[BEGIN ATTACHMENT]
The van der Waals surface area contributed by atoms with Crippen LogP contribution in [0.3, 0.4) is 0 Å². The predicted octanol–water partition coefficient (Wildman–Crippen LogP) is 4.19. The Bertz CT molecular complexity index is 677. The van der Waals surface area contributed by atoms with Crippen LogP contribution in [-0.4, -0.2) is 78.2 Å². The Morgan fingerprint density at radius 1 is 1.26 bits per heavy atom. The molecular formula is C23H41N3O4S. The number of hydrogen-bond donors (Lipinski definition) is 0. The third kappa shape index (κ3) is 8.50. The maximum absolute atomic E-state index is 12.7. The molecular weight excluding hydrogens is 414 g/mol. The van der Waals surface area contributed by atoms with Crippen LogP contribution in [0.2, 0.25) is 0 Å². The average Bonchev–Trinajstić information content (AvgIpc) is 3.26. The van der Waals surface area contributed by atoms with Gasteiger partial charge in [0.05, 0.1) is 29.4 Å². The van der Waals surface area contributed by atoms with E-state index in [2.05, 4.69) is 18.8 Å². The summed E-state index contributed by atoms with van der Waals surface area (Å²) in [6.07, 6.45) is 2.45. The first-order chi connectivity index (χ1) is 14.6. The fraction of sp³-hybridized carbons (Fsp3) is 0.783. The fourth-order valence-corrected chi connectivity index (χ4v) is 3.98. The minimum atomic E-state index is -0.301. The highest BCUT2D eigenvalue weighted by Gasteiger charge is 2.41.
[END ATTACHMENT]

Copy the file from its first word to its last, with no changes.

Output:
The van der Waals surface area contributed by atoms with Crippen LogP contribution in [0.3, 0.4) is 0 Å². The predicted octanol–water partition coefficient (Wildman–Crippen LogP) is 4.19. The Bertz CT molecular complexity index is 677. The van der Waals surface area contributed by atoms with Crippen LogP contribution in [-0.4, -0.2) is 78.2 Å². The Morgan fingerprint density at radius 1 is 1.26 bits per heavy atom. The molecular formula is C23H41N3O4S. The number of hydrogen-bond donors (Lipinski definition) is 0. The third kappa shape index (κ3) is 8.50. The maximum absolute atomic E-state index is 12.7. The molecular weight excluding hydrogens is 414 g/mol. The van der Waals surface area contributed by atoms with Crippen LogP contribution in [0.2, 0.25) is 0 Å². The average Bonchev–Trinajstić information content (AvgIpc) is 3.26. The van der Waals surface area contributed by atoms with Gasteiger partial charge in [0.05, 0.1) is 29.4 Å². The van der Waals surface area contributed by atoms with E-state index in [2.05, 4.69) is 18.8 Å². The summed E-state index contributed by atoms with van der Waals surface area (Å²) in [6.07, 6.45) is 2.45. The first-order chi connectivity index (χ1) is 14.6. The fraction of sp³-hybridized carbons (Fsp3) is 0.783. The fourth-order valence-corrected chi connectivity index (χ4v) is 3.98. The minimum atomic E-state index is -0.301. The highest BCUT2D eigenvalue weighted by Gasteiger charge is 2.41.